Opposition to plans for 147 homes in Kill


Paul O'Meara


Paul O'Meara



Opposition to plans for major Kildare housing development

File Photo

Opposition has emerged to a major residential development planned for Kill. It is proposed to build 147 residences on the outskirts of the village, near the Kill GAA club premises and Newtown Manor.

Naas councillors were told on October 15 that the application will be decided by an Bord Pleanala — because if a proposal has more than 100 homes, it is a Strategic Housing Development and goes straight to An Bord Pleanala in an initiative aimed at speeding up the delivery of homes.

However Kildare County Council is involved with pre-planning, offering opinion and assessing the applications.

The actual development site covers 3.9 hectares (9.6 acres) and the total land devoted to the project, including a park and roads, comes to 6.5 hectares (16 acres). It borders agricultural land.

Kildare County Council official Patricia Conlon said the council has concerns about the density (37 dwellings to the hectare) because the development is planned for edge of the town and “is higher than we’d seek at the location”.

However Ms Conlon also pointed out that a park will be built as well.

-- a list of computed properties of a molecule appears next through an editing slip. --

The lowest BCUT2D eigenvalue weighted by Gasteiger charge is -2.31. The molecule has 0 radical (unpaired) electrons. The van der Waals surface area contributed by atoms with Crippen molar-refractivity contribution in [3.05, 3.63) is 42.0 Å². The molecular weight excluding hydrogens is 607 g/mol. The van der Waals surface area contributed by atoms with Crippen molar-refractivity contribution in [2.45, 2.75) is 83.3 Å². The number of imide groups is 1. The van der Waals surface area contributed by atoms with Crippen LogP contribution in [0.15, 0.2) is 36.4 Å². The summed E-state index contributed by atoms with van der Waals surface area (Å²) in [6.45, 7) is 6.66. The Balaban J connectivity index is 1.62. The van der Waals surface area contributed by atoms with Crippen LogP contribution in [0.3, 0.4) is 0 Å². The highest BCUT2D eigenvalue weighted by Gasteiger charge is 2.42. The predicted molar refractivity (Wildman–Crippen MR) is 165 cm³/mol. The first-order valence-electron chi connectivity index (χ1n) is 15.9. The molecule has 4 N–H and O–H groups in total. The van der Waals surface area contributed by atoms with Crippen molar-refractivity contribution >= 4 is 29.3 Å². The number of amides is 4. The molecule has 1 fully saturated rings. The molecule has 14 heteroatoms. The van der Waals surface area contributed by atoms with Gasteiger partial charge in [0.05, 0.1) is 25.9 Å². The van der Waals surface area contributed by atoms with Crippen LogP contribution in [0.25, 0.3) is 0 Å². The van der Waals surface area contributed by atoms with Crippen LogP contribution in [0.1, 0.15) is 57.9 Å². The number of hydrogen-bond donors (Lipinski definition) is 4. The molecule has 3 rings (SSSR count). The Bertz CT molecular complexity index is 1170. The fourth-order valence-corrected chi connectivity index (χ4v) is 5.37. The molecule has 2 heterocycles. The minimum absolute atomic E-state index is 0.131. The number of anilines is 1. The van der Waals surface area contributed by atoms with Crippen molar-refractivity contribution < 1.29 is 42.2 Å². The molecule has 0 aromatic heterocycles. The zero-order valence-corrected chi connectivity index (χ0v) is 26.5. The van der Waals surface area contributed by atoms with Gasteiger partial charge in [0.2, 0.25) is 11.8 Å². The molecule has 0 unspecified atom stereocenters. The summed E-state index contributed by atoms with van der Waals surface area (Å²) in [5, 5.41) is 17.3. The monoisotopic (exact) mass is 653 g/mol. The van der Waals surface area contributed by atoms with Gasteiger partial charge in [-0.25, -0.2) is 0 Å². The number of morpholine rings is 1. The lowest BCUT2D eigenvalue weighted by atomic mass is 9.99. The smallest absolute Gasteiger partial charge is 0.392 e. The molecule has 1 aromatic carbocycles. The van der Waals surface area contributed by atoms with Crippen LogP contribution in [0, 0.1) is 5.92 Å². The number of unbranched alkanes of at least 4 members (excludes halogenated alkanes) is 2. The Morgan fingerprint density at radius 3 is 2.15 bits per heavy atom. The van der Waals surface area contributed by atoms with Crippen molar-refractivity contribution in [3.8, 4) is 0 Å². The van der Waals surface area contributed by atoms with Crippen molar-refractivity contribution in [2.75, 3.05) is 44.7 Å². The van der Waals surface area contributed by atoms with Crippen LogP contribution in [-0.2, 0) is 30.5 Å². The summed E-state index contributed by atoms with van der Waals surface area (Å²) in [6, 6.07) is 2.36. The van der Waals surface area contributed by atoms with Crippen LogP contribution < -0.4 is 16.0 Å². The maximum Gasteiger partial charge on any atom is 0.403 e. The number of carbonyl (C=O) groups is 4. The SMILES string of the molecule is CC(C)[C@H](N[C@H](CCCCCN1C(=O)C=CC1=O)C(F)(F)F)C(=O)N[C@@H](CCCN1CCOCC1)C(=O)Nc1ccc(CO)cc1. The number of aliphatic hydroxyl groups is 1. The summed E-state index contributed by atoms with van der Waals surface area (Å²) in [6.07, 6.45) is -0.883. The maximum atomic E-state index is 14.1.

Local councillor Fintan Brett said that there isn’t an objection to housing but there is a question about density.

He had no objection in principle to residential development — but the infrastructure needs to be addressed.

He suggested that a road be put in place in advance, noting that it’s difficult to access the main road from Hartwell Road.

He also said that traffic is diverting to Kill and Johnstown to avoid build ups on the main route between Castlewarden and Saggart.

He also said that the sewerage system is under pressure at times of heavy rainfall in Kill — and one local man has sewage coming through the floor of his garden shed.

Cllr Seamie Moore complained about the lack of childcare facilities and said that if chimneys are planned for the houses “we’re promoting fossil fuel consumption”.

However Cllr Brett said there are three creches in Kill and that these are not full.

Cllr Bill Clear said a playing field should be provided instead of a large green area which will be expensive to maintain.

He also said that cycle lanes are needed to tie in with the planned cycle route between Kill and Naas.

The “beauty of Kill” will be damaged if it is overloaded with residential development without infrastructure, said Cllr Vincent P Martin.